You can now claim up to $16,000 in tax credit for child-care expenses. Learn how it works

You can now claim up to $16,000 in tax credit for child-care expenses. Learn how it works

A new year means a new tax season coming soon — and there are some big changes to the child and dependent care credit that could provide a major increase in your tax refund. The child and dependent care credit lets you write off expenses related to child or dependent care as a direct reduction in the amount of federal taxes you owe. The credit applies to expenses for day care, babysitters or care-related transportation for children or dependents.

Thanks to a one-time expansion of the credit in the American Rescue Plan Act, parents who paid for child care in 2021 are eligible to receive up to 50% of their child-care expenses back as a tax break or refund. The amount of tax credit you’ll be able to claim maxes out at $8,000 for one dependent and $16,000 for two or more. The catch? You’ll need all your receipts and other monetary proof to make sure you can claim the tax break when you file your income tax return.

We’ll explain how this child care tax credit works below. This story was recently updated.

What is the child and dependent care credit?

The child and dependent care credit is a tax break designed to let parents claim expenses from child care. For example, if you paid for a day care provider while you were working, that expense can be claimed as a credit when you file your taxes this year.

How is the child care credit different for 2021 taxes? In previous years, the maximum amount you could claim was $3,000 for one child or $6,000 for two or more. For 2021 expenses, you can claim up to $8,000 for one child or dependent and up to $16,000 for multiple children. The one-time expansion of the child care credit for 2021 also increases the maximum return rate for child care expenses from 35% to 50%.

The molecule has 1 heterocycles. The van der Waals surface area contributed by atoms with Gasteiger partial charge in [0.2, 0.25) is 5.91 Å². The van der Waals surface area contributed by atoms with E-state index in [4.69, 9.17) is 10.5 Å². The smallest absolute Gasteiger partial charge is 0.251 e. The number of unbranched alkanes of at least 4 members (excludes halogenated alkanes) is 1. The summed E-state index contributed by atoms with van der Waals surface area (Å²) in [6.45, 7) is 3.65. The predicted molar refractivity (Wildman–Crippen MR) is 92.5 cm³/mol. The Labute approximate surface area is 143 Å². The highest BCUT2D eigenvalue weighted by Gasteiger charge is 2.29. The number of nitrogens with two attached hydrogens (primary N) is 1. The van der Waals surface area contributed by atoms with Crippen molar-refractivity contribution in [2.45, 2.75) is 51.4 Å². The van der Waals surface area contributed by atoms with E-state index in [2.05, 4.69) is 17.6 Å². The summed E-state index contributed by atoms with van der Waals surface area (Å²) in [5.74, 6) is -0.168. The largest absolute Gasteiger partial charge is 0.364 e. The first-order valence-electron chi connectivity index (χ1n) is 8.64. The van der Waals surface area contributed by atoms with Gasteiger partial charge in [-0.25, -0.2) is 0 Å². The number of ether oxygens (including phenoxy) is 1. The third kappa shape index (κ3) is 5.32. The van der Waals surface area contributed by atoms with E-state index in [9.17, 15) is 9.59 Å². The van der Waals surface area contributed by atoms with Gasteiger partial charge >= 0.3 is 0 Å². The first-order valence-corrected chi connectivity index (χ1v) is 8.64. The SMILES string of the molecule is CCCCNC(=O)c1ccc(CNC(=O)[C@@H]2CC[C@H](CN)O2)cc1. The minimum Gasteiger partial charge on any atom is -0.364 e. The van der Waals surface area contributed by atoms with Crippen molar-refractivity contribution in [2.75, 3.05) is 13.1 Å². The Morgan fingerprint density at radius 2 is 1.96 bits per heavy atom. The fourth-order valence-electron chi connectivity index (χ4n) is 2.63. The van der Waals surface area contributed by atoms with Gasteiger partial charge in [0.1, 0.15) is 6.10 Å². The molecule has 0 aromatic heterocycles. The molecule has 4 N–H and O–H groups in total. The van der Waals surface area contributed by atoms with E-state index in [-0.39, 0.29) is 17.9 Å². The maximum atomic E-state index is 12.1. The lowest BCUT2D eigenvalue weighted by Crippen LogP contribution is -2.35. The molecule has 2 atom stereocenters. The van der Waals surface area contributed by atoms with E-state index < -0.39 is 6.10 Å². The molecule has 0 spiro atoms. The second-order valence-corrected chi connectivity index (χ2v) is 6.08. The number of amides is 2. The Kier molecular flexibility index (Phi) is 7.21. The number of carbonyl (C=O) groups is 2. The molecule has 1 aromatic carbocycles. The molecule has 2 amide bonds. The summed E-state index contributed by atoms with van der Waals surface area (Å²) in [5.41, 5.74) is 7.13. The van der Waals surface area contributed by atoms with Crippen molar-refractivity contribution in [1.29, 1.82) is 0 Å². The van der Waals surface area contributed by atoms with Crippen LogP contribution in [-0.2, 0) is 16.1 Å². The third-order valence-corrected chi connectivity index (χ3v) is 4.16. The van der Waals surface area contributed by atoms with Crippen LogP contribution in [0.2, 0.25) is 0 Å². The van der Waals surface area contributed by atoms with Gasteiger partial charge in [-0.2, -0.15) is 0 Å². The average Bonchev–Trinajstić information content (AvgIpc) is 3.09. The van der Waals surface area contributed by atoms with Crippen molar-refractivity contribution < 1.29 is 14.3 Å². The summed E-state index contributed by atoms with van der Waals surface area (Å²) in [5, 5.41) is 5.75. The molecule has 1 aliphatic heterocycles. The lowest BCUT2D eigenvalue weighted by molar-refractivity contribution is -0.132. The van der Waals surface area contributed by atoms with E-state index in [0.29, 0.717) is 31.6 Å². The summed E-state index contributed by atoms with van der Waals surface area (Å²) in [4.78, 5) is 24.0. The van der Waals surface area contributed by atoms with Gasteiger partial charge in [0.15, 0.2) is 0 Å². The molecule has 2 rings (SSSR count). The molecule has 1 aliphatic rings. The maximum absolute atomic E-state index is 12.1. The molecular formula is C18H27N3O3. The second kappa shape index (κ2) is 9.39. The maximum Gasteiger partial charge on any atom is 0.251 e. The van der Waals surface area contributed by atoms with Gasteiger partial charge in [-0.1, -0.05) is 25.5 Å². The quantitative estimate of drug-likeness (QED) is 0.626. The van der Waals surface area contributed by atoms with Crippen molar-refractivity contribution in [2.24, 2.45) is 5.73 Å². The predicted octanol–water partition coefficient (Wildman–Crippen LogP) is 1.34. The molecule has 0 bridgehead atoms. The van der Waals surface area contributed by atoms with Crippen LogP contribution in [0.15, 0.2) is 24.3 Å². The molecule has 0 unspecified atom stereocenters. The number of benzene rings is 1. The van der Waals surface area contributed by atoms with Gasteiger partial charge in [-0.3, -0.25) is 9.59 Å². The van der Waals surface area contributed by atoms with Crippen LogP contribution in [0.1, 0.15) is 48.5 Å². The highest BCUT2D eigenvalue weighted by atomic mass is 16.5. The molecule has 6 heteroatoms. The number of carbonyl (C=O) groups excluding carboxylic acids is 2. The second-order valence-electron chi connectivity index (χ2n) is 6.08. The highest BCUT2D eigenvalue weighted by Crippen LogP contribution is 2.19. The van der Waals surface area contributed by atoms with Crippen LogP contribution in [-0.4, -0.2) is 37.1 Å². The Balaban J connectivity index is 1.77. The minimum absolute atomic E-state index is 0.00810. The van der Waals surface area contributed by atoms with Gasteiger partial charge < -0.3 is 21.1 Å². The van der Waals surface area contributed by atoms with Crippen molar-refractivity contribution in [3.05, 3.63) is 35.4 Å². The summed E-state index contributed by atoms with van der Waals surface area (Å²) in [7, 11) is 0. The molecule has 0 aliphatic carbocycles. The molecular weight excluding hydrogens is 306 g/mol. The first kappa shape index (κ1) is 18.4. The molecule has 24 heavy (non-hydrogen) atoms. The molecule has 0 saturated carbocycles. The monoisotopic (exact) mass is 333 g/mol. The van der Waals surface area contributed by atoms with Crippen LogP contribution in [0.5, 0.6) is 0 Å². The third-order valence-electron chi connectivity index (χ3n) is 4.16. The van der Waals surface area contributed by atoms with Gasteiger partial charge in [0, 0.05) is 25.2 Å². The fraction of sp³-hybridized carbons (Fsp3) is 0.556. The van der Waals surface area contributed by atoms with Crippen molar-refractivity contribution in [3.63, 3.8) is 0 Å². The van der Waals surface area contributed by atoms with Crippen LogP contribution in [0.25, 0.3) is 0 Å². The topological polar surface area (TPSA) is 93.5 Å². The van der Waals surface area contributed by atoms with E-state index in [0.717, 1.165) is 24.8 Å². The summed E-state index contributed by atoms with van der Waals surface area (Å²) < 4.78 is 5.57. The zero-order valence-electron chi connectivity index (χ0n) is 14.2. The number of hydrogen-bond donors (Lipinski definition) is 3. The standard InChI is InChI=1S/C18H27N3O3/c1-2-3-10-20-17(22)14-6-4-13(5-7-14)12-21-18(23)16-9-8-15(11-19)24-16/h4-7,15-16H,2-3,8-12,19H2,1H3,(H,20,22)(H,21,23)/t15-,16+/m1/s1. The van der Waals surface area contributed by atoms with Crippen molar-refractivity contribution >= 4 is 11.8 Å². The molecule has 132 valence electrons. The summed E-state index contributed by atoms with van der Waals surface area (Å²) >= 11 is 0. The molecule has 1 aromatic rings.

What does that mean? In brief, for the 2021 tax year, you could get up to $4,000 back for one child and $8,000 back for care of two or more.

Before the American Rescue Plan, the child and dependent care credit was nonrefundable, meaning it could reduce your tax bill to zero but you would not receive a refund on anything extra. Now, the credit is fully refundable, meaning that you will receive money for it even if you don’t owe taxes.

What counts as an eligible expense for the child care credit?

The law defines expenses based on child care providers, but there’s some wiggle room that also accounts for expenses like transportation. Any organization or person providing care for your dependent counts as long as you’re paying them. (For example, a spouse or unpaid relative doesn’t count.)

The IRS has relatively relaxed rules about care providers, according to Elaine Maag, principal research associate at the Urban Institute. However, you’ll likely have better luck claiming child care credits for people and groups operating in an official capacity, such as nursery schools and day care centers, opposed to the $40 you paid a teenager to watch your child for an afternoon…Read more>>



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